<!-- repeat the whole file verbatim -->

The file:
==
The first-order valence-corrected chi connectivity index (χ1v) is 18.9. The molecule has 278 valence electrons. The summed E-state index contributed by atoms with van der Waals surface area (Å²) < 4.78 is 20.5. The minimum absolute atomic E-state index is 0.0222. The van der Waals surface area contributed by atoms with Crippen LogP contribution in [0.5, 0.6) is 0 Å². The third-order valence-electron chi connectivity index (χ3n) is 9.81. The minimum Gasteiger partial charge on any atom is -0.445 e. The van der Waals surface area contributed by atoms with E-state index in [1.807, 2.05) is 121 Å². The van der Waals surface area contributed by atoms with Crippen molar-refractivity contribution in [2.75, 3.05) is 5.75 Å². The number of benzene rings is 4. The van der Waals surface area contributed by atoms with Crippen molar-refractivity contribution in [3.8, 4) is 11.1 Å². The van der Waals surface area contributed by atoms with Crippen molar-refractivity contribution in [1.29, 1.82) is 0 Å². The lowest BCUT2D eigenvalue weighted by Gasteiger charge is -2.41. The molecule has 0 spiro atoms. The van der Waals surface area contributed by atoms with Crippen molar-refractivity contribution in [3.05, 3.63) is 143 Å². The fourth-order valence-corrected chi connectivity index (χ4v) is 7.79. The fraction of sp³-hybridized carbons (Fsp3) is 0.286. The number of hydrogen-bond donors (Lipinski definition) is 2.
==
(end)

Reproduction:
The first-order valence-corrected chi connectivity index (χ1v) is 18.9. The molecule has 278 valence electrons. The summed E-state index contributed by atoms with van der Waals surface area (Å²) < 4.78 is 20.5. The minimum absolute atomic E-state index is 0.0222. The van der Waals surface area contributed by atoms with Crippen LogP contribution in [0.5, 0.6) is 0 Å². The third-order valence-electron chi connectivity index (χ3n) is 9.81. The minimum Gasteiger partial charge on any atom is -0.445 e. The van der Waals surface area contributed by atoms with E-state index in [1.807, 2.05) is 121 Å². The van der Waals surface area contributed by atoms with Crippen molar-refractivity contribution in [2.75, 3.05) is 5.75 Å². The number of benzene rings is 4. The van der Waals surface area contributed by atoms with Crippen molar-refractivity contribution in [3.8, 4) is 11.1 Å². The van der Waals surface area contributed by atoms with Crippen molar-refractivity contribution in [1.29, 1.82) is 0 Å². The lowest BCUT2D eigenvalue weighted by Gasteiger charge is -2.41. The molecule has 0 spiro atoms. The van der Waals surface area contributed by atoms with Crippen molar-refractivity contribution in [3.05, 3.63) is 143 Å². The fourth-order valence-corrected chi connectivity index (χ4v) is 7.79. The fraction of sp³-hybridized carbons (Fsp3) is 0.286. The number of hydrogen-bond donors (Lipinski definition) is 2.